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LEARY v. STATE

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Court of Appeals of Georgia.

LEARY v. The STATE.

No. A08A0033.

Decided: May 07, 2008

Gregory A. Hicks, Woodstock, for appellant. Patrick H. Head, District Attorney, Dana J. Norman, Assistant District Attorney, for appellee.

As part of a negotiated plea, Victor Leary pled guilty to two counts of armed robbery, two counts of kidnapping, and two counts of possessing a firearm during the commission of a crime and was sentenced to fifteen years in jail.1  He moved to withdraw his plea, and the trial court denied the motion.   Leary appeals this ruling, arguing that he should have been permitted to withdraw his plea because:  (1) the record fails to establish a factual basis for the plea;  (2) there is insufficient evidence that his plea was knowingly and intelligently entered;  and (3) he received ineffective assistance during the plea hearing.   For reasons that follow, we disagree and affirm.

 1. According to Leary, the trial court failed to ascertain whether a factual basis existed for his guilty plea.   Specifically, he contends that the indictment should have been read into the record.   We disagree.   A trial court may determine that the requisite factual basis exists for a guilty plea either from facts adduced during the plea hearing or from parts of the record outside the plea hearing, including the indictment, provided that the court makes note of its reliance during the plea hearing and as long as any document upon which the court relies is included in the appellate record.2  And a factual basis is sufficient if it subjectively satisfies the trial court that the defendant “ ‘knows both what he has done and that those acts constitute the crime with which he is charged.’ ” 3

 During the plea hearing, the prosecutor reiterated the charges that Leary was facing before providing the following synopsis of the facts:

[Leary] along with [a co-defendant], did enter into the apartment belonging to the Brown family.   In the apartment at that time was Melvin Brown.   The two of them each presented a gun, a firearm, to Mr. Brown.   They pushed him into a room.   They tied him up.   They did strike him.   They then took from his immediate presence some sports jerseys by use of this offensive weapon.   During the course of that taking place, Melonie Brown arrived home to the apartment.   When she entered into the apartment, they then took her by force into a room, tied her up, and had a gun to her head.   They then took a variety of items belonging to her from her immediate presence by use of that weapon, including a wallet and ID.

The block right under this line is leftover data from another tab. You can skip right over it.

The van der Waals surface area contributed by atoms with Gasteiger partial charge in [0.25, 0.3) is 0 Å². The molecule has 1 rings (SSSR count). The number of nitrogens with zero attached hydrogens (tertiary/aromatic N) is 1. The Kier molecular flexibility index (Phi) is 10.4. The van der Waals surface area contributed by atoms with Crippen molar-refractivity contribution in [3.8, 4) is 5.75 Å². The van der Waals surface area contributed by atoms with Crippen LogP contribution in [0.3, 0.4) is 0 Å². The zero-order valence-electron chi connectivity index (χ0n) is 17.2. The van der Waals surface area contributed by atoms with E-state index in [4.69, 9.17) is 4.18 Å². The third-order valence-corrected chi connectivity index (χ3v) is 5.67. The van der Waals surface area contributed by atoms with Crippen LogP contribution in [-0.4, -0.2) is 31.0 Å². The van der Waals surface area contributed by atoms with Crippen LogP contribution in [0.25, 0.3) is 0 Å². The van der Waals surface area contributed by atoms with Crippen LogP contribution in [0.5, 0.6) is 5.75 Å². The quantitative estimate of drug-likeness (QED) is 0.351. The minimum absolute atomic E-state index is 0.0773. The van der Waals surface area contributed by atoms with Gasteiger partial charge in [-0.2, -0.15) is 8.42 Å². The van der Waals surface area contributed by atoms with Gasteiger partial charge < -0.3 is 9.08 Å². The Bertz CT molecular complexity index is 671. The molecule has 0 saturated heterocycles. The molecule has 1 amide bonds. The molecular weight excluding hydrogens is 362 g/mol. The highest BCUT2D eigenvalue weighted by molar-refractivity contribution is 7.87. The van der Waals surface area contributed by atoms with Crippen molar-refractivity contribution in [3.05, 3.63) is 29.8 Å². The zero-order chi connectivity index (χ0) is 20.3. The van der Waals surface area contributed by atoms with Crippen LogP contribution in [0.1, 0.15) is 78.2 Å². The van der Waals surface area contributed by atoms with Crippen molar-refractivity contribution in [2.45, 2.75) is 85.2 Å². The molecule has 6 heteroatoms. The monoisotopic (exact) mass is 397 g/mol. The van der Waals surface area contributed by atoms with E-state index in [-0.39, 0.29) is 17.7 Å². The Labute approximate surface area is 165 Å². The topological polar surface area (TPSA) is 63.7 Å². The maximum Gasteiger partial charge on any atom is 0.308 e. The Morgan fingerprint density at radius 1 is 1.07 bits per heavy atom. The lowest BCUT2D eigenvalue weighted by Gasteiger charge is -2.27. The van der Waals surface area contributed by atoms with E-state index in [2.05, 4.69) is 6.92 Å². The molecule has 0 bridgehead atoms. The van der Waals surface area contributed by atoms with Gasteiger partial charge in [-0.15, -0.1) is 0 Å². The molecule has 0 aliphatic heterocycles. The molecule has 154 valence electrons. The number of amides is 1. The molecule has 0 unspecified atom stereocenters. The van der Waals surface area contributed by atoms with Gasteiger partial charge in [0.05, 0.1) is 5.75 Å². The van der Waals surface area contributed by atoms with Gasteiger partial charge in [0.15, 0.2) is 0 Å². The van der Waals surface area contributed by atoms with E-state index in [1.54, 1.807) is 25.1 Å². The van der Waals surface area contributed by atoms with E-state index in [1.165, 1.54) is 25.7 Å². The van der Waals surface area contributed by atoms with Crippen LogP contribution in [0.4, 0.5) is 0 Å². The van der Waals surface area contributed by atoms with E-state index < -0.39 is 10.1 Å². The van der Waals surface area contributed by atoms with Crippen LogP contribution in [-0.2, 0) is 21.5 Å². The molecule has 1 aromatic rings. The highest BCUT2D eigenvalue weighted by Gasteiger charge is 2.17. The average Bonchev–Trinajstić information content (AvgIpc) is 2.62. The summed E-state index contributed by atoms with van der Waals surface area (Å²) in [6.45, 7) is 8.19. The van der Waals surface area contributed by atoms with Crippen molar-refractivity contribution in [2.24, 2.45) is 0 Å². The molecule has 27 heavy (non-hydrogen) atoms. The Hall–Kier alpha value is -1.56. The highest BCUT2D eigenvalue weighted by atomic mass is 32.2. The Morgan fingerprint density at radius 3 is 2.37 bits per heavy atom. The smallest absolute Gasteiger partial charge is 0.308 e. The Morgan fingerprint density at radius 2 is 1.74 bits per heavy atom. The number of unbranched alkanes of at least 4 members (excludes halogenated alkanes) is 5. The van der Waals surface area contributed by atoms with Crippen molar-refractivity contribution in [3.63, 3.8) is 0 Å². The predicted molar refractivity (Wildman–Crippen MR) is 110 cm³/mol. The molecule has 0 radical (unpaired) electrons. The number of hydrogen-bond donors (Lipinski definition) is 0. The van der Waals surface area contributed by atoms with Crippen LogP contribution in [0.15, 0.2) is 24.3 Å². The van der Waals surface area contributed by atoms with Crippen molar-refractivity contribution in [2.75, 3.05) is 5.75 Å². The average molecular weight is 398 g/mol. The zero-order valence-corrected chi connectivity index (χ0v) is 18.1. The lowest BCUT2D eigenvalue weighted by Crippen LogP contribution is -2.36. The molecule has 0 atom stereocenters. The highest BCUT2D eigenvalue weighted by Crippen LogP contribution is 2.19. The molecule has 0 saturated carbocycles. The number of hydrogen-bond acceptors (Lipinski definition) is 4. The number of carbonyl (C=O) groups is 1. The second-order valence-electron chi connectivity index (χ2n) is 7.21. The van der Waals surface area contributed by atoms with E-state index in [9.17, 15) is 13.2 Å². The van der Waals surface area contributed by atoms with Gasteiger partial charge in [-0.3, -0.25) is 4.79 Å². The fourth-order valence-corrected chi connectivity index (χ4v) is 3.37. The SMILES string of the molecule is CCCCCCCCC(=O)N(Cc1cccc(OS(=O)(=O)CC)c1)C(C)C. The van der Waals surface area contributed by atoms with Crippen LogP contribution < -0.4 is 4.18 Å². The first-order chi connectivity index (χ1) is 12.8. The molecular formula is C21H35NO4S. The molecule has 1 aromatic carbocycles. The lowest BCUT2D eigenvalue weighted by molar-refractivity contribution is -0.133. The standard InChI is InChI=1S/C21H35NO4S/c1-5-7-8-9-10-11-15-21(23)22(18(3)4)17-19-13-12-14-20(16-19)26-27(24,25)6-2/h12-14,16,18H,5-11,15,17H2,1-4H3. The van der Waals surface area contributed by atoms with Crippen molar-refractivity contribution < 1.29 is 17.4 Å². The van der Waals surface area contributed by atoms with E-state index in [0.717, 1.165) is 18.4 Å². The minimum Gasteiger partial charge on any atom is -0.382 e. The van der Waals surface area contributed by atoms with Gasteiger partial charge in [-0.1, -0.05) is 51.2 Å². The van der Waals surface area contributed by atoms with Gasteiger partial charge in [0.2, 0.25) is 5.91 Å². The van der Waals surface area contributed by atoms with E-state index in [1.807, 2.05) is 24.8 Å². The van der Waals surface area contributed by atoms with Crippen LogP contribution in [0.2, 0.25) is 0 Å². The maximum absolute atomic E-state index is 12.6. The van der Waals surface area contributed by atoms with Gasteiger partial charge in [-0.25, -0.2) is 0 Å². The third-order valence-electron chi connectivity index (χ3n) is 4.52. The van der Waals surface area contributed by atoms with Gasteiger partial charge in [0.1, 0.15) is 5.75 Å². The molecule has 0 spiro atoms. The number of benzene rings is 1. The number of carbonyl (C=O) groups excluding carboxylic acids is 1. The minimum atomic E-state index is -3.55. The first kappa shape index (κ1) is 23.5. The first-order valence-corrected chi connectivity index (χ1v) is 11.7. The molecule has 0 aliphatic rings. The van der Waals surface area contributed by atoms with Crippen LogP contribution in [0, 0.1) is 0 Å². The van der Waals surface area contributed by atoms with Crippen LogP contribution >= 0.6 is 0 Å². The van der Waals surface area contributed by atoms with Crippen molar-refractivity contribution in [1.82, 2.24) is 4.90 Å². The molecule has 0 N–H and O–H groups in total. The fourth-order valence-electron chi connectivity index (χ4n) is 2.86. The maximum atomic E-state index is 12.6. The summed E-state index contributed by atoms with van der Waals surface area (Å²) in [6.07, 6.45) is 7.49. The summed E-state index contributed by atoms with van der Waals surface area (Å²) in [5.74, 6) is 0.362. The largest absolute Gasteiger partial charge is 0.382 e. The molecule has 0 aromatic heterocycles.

The prosecutor also informed the trial court that one of the victims had managed to place a 911 call and that much of the crime had actually been recorded by the 911 operator.   Before this factual summary, Leary's attorney stated on the record that he had discussed the facts of the case with Leary, who understood that there was “more than sufficient evidence to convict him should the case go to trial.”   And Leary conceded that he was, in fact, guilty.   Under these circumstances, a sufficient factual basis was established for the acceptance of Leary's guilty plea.4

2. Leary also asserts that there is insufficient evidence that his plea was knowingly and voluntarily entered because he was not informed that he would be required to serve his full sentence and would be ineligible for parole.   He contends this error was compounded by the fact that the trial court misinformed him that he would be eligible to have his sentence reviewed.